The next day, removing my helmet opened a floodgate of sweat that poured down my forehead, taking my meticulously applied mascara with it. But day three of my winter bike commute …
On day three, I nailed it.
And you can, too, with the right amount of commitment, some flawless layering and a dash of impeccable gear selection.
Coffee1 of 13
Let's start with the most important thing: getting your piping hot pour over to the office intact. I swear by the 16 oz. Zojirushi Stainless Mug because the vacuum insulation not only keeps beverages warm for six hours but will not leak under any circumstances, even if you hit a pothole and it crashes unceremoniously to the pavement beneath you (speaking from personal experience).
Bike2 of 13
Your rig is an entirely personal thing (and largely dependent on the length of your commute). For example, my vintage '80s Bianchi with the mustache handlebars was perfect when I lived and worked in downtown. But now that I haul myself 5 miles each morning, I prefer to use my gravel bike, Kona's Jake the Snake, as my daily. The stock version comes conservatively equipped with Clement 700x33's and Shimano 105s, and you'll be grateful for the few grams saved with a carbon fork.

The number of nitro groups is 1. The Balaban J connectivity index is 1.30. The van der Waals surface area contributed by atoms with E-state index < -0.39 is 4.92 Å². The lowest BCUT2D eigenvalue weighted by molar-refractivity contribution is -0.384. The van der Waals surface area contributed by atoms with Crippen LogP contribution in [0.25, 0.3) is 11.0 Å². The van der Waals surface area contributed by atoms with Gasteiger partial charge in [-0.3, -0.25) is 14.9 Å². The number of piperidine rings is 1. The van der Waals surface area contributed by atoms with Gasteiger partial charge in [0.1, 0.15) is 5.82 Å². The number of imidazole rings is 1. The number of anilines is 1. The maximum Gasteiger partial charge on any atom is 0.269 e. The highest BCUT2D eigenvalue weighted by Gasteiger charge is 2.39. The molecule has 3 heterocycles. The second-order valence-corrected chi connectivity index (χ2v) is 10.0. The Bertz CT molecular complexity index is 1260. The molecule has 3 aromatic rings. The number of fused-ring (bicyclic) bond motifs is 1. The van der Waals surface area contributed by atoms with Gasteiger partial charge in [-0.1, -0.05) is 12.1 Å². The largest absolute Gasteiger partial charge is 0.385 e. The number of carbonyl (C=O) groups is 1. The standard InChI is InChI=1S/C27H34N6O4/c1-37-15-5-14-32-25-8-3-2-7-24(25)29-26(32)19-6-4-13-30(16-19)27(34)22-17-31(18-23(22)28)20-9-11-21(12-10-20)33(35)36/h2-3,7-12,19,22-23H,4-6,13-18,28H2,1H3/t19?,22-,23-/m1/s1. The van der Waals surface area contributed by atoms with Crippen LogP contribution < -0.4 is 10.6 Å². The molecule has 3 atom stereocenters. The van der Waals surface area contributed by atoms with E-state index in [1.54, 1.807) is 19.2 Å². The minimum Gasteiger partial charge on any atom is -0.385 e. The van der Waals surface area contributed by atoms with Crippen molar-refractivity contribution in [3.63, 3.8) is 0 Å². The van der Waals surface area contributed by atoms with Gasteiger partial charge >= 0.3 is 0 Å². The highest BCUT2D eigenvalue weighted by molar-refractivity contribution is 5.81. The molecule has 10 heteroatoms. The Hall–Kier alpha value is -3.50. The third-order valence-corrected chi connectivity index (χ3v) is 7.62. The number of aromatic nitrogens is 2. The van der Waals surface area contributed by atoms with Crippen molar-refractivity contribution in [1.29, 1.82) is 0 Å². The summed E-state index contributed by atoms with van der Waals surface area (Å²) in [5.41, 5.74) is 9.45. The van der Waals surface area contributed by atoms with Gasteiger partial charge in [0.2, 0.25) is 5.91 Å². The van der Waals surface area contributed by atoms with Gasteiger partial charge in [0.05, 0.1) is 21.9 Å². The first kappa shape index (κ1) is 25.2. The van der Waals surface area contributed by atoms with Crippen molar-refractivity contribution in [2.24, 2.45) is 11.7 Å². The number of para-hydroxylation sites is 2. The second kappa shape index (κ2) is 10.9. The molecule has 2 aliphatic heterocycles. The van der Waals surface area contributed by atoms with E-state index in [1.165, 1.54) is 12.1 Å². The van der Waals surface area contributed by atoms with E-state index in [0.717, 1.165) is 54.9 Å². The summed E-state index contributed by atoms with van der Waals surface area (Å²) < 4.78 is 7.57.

For an affordable (not to mention lighter) version of that vintage steel steed, check out Tribe or Brooklyn Bicycle Co. for some stylish, solid options.
Backpack/Pannier3 of 13
Mankind has debated backpack or pannier since the beginning of time (or at least since the invention of the bicycle). I've used both, but currently prefer the sportier option of the Thule Pack 'n Pedal Commuter Backpack. The waterproof roll top closure seals your valuables up tight (I've ruined a laptop in a thunderstorm before, so don't underestimate the importance of this feature), and the crush-proof SafeZone compartment protects your sunglasses and other fragile gear. Thule is known for packing tons of thoughtful features into their products, so look for helpful touches like a blinking light attachment, a U-lock stash pocket and a laptop compartment that sits on top of your bag rather than against your back.
If you do go with panniers, take caution to distribute weight as evenly as possible between both sides to ensure you maintain control over the bike.